Why Does Diabetes Raise Cancer Risk?
More Questions Than Answers From Expert Panel on Diabetes, Cancer Link
June 16, 2010 -- People with diabetes are at increased risk of certain cancers -- but why?
Could it be that some diabetes treatments trigger or promote cancer? Or do the underlying causes of diabetes also underlie cancer?
These are the questions put before an expert panel from the American Diabetes Association and the American Cancer Society (ACS).
Their conclusion: We aren't sure.
Even so, lifestyle changes that prevent or reverse diabetes will certainly cut cancer risk, says panel member Susan M. Gapstur, PhD, ACS vice president of epidemiology.
"The full biologic link between diabetes and cancer has not been completely defined," Gapstur tells WebMD. "But first of all we should prevent diabetes. Then we can prevent some cancers. And for those who do have diabetes, it should be controlled as much as possible through a healthy lifestyle."
Diabetes doubles the risk of liver, pancreas, and endometrial cancer. It increases the risk of colorectal, breast, and bladder cancer by 20% to 50%. But it cuts men's risk of prostate cancer.
People with diabetes tend to have some known risk factors for cancer: older age, obesity, poor diet, and physical inactivity. And problems common in diabetes -- too-high insulin levels, too-high blood sugar levels, and inflammation -- increase cancer risk.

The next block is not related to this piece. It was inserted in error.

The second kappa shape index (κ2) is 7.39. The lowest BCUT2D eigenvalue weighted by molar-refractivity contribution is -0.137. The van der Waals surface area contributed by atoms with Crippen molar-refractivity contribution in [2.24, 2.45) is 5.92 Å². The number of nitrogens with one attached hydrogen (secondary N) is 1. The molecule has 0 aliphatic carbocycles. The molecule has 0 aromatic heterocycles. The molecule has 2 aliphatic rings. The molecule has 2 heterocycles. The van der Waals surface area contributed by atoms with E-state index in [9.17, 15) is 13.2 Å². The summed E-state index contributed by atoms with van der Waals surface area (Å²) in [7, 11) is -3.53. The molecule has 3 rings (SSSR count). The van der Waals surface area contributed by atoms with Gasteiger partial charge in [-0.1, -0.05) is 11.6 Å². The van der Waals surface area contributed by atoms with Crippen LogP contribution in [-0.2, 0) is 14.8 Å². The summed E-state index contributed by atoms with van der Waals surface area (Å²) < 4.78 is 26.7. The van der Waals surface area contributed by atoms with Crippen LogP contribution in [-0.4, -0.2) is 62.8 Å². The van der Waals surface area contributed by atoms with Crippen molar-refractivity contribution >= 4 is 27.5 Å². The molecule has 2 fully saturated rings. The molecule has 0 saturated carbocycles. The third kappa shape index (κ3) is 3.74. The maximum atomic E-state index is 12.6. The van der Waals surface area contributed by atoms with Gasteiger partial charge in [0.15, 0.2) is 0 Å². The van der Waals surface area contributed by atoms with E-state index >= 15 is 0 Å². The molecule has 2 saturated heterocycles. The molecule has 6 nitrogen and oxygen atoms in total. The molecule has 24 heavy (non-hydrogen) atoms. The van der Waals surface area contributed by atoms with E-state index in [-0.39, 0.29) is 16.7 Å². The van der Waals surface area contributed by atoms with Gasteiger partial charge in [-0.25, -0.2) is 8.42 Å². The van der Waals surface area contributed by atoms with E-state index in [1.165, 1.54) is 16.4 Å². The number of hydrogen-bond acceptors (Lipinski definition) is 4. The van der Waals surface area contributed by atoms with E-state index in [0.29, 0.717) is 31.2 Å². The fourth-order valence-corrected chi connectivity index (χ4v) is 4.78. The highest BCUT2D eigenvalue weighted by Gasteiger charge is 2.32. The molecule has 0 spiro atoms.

"No matter what science ultimately reveals ... we already know what we need to do to lower risk for both cancer and diabetes," Alice Bender, RD, of the American Institute for Cancer Research, says in a news release. "Eat a healthy, varied, predominantly plant-based diet, be physically active every day, and maintain a healthy body weight."
Do Diabetes Treatments Raise Cancer Risk?
There is evidence, but not definitive proof, that diabetes treatments affect cancer risk.
Metformin, the most commonly used diabetes drug, seems to lower cancer risk. But there's also evidence from some studies -- contradicted by others -- that insulin, particularly long-acting insulin glargine (Lantus), may increase cancer risk.
Moreover, there are at least theoretical concerns that other relatively new diabetes drugs may affect cancer risk. Unfortunately, the panel found too little data to form an opinion on this question.
Because there is no definitive link between diabetes treatment and cancer, the panel strongly advises people with diabetes -- except those at extremely high risk of cancer -- not to make treatment decisions based on fear of cancer.
"Clearly those being treated for diabetes need to be talking with their doctors about the importance of regular cancer screenings as recommended by the American Cancer Society," Gapstur says.
The consensus panel's report appears in the July/August issue of the ACS journal CA: A Cancer Journal for Clinicians.